“When providing investment advice or portfolio management the investment firm shall obtain the necessary information regarding the client’s or potential client’s knowledge and experience in the investment field relevant to the specific type of product or service … so as to enable the investment firm to recommend to the client or potential client the investment services and financial instruments that are suitable for him” –MiFID II article 25.2
What you can sell, to who, and how you do it is all going to change under MiFID II, in large part due to the passage quoted above. What a firm can sell to a client has to line up with the client’s ‘knowledge and experience’, as assessed by obtaining the ‘necessary information’. This throws up a number of questions to which we have few answers at this stage of the regulatory process, but we can at least identify and shed some light on some of the issues.
How do you know what they know?
What constitutes the ‘necessary information’ that is referred to in article 25 and, once you have it, how do you use it to classify clients? The answers to these questions depend on the way in which you interpret the word ‘necessary’ and, in areas of such subjectivity, discretion will often be left to the firms, under the guidance of their respective national competent authorities, but we will have to await ESMA’s technical standards before we know for sure. At some point, however, it must become necessary to define what will count as verifiable evidence of client knowledge.
When do you need to know what they know?
Currently, the process of ensuring that a client is suitable is typically part of the onboarding process. In other words, after products have been promoted to prospects. But this could well be set to change, since firms will no longer be able to promote certain products to clients without the suitable ‘knowledge and experience’. It is likely that firms will need to know what a client knows earlier than they currently do.
This could have serious ramifications in terms of how firms market their products, proving to be both expensive and time consuming since it is conceivable that often, after gathering the ‘necessary information’ on clients, they may turn out to be not suitable.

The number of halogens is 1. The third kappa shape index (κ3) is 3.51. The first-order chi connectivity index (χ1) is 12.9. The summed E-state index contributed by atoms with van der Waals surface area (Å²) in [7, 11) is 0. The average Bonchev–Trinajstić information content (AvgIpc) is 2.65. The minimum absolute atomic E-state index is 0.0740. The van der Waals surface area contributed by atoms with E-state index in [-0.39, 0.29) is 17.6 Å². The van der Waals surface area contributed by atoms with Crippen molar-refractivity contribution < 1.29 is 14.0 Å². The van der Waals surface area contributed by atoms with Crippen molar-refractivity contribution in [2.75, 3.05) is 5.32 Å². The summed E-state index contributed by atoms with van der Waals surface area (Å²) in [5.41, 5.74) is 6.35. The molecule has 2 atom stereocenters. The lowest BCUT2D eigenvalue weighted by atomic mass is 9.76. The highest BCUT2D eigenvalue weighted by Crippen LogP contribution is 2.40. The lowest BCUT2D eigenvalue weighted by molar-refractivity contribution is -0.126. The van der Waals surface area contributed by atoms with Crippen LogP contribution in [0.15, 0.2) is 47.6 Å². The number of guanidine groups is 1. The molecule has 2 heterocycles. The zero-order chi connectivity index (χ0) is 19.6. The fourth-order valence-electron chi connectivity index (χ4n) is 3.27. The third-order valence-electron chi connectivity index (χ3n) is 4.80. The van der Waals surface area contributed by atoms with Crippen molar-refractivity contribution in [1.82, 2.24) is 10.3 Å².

How do you know what they know is suitable?
Once you have solved the problem of working out what a potential client knows, how do you work out what is suitable to sell to them? A lot of work was done during the implementation of MiFID I on the definition of ‘suitable’, but the extent to which firms can now rely on the original meaning is unclear, and will therefore cause just as much confusion and difficultly as the word ‘necessary’. The industry is hoping that ESMA’s technical standards are much more explicit about exactly what this means.
If they are not, this may again come down the discretion of firms or national competent authorities. Obviously, this has the potential to cause firms significant legal risk – without regulatory standards on the matter, suitability checks will always be open to challenge from clients or authorities … or both.
Who is liable for the purchase of complex products?
It is no longer clear where the liability for buying complex products ultimately lies. It appears that the onus is being pushed more and more onto the firms with the ever-growing burden of ensuring that everything is sold to ‘suitable’ individuals. Surely, there must be a point at which the client takes responsibility for choosing to buy a particular product? But where that point is remains unknown.
Are you allowed to store the ‘necessary information’?
Even if they knew exactly what constituted the ‘necessary information’ and firms worked out how and when to get it, whether they could legally store it – especially for the 5 years required under MiFID II – is unclear. Cross jurisdictional data protection laws could cause problems here and, at the very least, force firms to have a number of varying policies to satisfy different regulators.
What about existing clients?
Firms will need to consider all of this, not only when attracting and onboarding new clients, but also when interacting with the old ones. This almost certainly means that all existing customers would essentially require a remediation effort in order to make sure that they comply with the new rules and definitions, potentially involving a complicated process and vast amounts of resources.
Waiting and hoping will not do
These new rules are attempting to prevent the proactive marketing of overly complex products to clients that do not necessarily understand what they are buying. Investor protection and market stability are noble aims but, for this to work, two things stand out. ESMA’s technical standards need to provide clarity on these issues, and firms need to start working out how to manage these problems now. Time flies very quickly when you are implementing.